Despite what Midimagic says, you won't be able to set that up with percentages.

Good luck!

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ok lol
I appreciate all this advice and it seems to be setting but one thing i dont understand is this :

Despite what Midimagic says, you won't be able to set that up with percentages.

Why not? Surly if i style the whole page with percentages, THEN it will work because its a sector of the '#content' div ??

And if not, is it worth going through changing everything? Should i just add the odd asterisk where IE doesnt agree with my html?

Thanks in advance

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Been as you have a fixed with layout to your page then setting them as percentages won't help. As far as I can see you have not set a width (which obsviously you can't for <li>'s) or any padding?

You need to set the padding in pixels (as this gives you more control because a single pixel is smaller than 1% of your navigation bar) and then use the * before the padding selector to give you the difference needed in ie.

The idea of the percentage is to allow you to vary the width of elements on your page depending on the users windows size. Now your site doesn't as a whole allow you to do that so there is literally no point using percentages at all.

Even if you went through and changed everything to percentages, no you wouldn't be able to use percentage widths for each menu item because you can't set a width for a list item.

If you change your entire design to include percentages then that will completely change your website??? What is the point of that. It looks good as it is and is perfectly accessable to 99% of your users.

The simplist and most time efficient thing to do will be to go through and add the * in where ie doesn't agree.

Remember if your outer width is set (which yours is) then there is absolutely no point in using percentages anywhere because they will just confuse things. But percentages are a great way of making your site accessable by everyone but take alot more time to implement and it is much harder to make a graphical website this way.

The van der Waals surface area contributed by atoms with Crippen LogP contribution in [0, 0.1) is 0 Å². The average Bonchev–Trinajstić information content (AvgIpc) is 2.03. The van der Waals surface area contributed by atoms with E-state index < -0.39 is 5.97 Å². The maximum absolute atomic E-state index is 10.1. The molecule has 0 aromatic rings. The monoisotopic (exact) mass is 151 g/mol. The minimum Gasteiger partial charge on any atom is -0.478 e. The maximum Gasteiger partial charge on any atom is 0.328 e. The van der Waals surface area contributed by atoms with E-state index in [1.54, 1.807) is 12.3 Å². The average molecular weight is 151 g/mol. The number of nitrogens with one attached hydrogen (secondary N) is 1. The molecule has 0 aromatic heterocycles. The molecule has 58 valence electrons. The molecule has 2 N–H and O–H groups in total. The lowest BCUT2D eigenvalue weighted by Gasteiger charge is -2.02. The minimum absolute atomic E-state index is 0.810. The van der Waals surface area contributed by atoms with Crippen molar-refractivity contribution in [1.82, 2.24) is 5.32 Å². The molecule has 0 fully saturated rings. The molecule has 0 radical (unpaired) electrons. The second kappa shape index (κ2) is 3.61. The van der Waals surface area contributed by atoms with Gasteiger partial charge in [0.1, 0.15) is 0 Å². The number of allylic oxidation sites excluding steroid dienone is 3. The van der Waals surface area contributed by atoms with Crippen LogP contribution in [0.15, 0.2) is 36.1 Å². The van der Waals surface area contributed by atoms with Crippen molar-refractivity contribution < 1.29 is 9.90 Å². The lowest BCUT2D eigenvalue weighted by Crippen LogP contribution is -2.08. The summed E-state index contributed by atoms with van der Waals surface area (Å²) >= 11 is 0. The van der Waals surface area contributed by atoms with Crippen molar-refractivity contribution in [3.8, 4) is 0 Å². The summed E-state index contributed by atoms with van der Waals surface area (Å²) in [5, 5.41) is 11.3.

I hope that clears things up a bit!

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Been as you have a fixed with layout to your page then setting them as percentages won't help. As far as I can see you have not set a width (which obsviously you can't for <li>'s) or any padding?
[snip]
Even if you went through and changed everything to percentages, no you wouldn't be able to use percentage widths for each menu item because you can't set a width for a list item.


Of course you can set a width for a list item.

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ok So when you set the padding for the menu items you used ie. So now you need to set them so they work perfectly in firefox. Then use

.menu_item { padding: 5px; *padding: 7px;}

IE is the only browser that will read the selector after the asterisk. This means you can change this padding until it fits for IE.

This is a kludge. You can't count on any undocumented "feature" like this (actually a violation of standards). Software changes in either IE or in some other browser will cause it to fail. It also should not validate.

Despite what Midimagic says, you won't be able to set that up with percentages.

Why not? I do it all the time. The only time it won't work is if you mix nonzero surrounding styles with width styles.

Note that the left padding of the ol and ul tags is NOT zero. So to properly set width of these tags, you must nest them inside div tags, and apply the width to the div.

Good luck!

Edited by Reverend Jim: Fixed formatting

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In that case yes they are a block level element, HOWEVER the way the <li> tag is used on this site it is inline, so they all display along one line: in this case you cannot set the width.

Have a look at this page:

here

And the source:

<!DOCTYPE html PUBLIC "-//W3C//DTD XHTML 1.0 Transitional//EN" "http://www.w3.org/TR/xhtml1/DTD/xhtml1-transitional.dtd">
<html xmlns="http://www.w3.org/1999/xhtml">
<head>
<meta http-equiv="Content-Type" content="text/html; charset=utf-8" />

<title>Setting the width of the LI tag</title>
<style media="screen" type="text/css">
#inline li{background-color: #CCCCCC; display: inline; width: 100000000px; }
#block li{background-color: #CCCCCC; display: block; width: 150px;}
</style>
</head>

<body>
<h1>The width of the &lt;li&gt; element</h1>
<div id="block">
<h2>Block level</h2>
You can change the width to be set.
<ul>
	<li>List item one</li>
    <li>List item two List item two List item two</li>
    <li>List item three</li>
    <li>List item four List item four</li>
</ul>
</div>

<div id="inline">
<h2>Inline element</h2>